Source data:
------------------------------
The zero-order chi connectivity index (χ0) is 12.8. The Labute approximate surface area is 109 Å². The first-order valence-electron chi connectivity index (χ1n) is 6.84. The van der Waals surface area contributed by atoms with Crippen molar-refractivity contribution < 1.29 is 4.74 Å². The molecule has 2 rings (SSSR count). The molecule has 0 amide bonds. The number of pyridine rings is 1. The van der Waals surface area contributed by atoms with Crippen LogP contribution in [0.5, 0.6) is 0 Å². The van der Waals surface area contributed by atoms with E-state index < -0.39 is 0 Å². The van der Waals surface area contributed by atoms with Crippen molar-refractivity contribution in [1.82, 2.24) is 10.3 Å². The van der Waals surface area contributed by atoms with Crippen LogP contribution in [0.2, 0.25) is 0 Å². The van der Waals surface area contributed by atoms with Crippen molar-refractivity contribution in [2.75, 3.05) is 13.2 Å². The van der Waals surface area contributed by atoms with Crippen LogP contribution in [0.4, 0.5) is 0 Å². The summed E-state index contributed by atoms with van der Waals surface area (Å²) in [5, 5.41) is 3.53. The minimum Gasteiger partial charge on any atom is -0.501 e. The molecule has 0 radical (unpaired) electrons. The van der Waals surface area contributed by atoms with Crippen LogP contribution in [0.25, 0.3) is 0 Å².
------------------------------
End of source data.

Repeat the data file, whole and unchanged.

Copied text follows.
The zero-order chi connectivity index (χ0) is 12.8. The Labute approximate surface area is 109 Å². The first-order valence-electron chi connectivity index (χ1n) is 6.84. The van der Waals surface area contributed by atoms with Crippen molar-refractivity contribution < 1.29 is 4.74 Å². The molecule has 2 rings (SSSR count). The molecule has 0 amide bonds. The number of pyridine rings is 1. The van der Waals surface area contributed by atoms with Crippen LogP contribution in [0.5, 0.6) is 0 Å². The van der Waals surface area contributed by atoms with E-state index < -0.39 is 0 Å². The van der Waals surface area contributed by atoms with Crippen molar-refractivity contribution in [1.82, 2.24) is 10.3 Å². The van der Waals surface area contributed by atoms with Crippen LogP contribution in [0.2, 0.25) is 0 Å². The van der Waals surface area contributed by atoms with Crippen molar-refractivity contribution in [2.75, 3.05) is 13.2 Å². The van der Waals surface area contributed by atoms with Crippen LogP contribution in [0.4, 0.5) is 0 Å². The summed E-state index contributed by atoms with van der Waals surface area (Å²) in [5, 5.41) is 3.53. The minimum Gasteiger partial charge on any atom is -0.501 e. The molecule has 0 radical (unpaired) electrons. The van der Waals surface area contributed by atoms with Crippen LogP contribution in [0.25, 0.3) is 0 Å².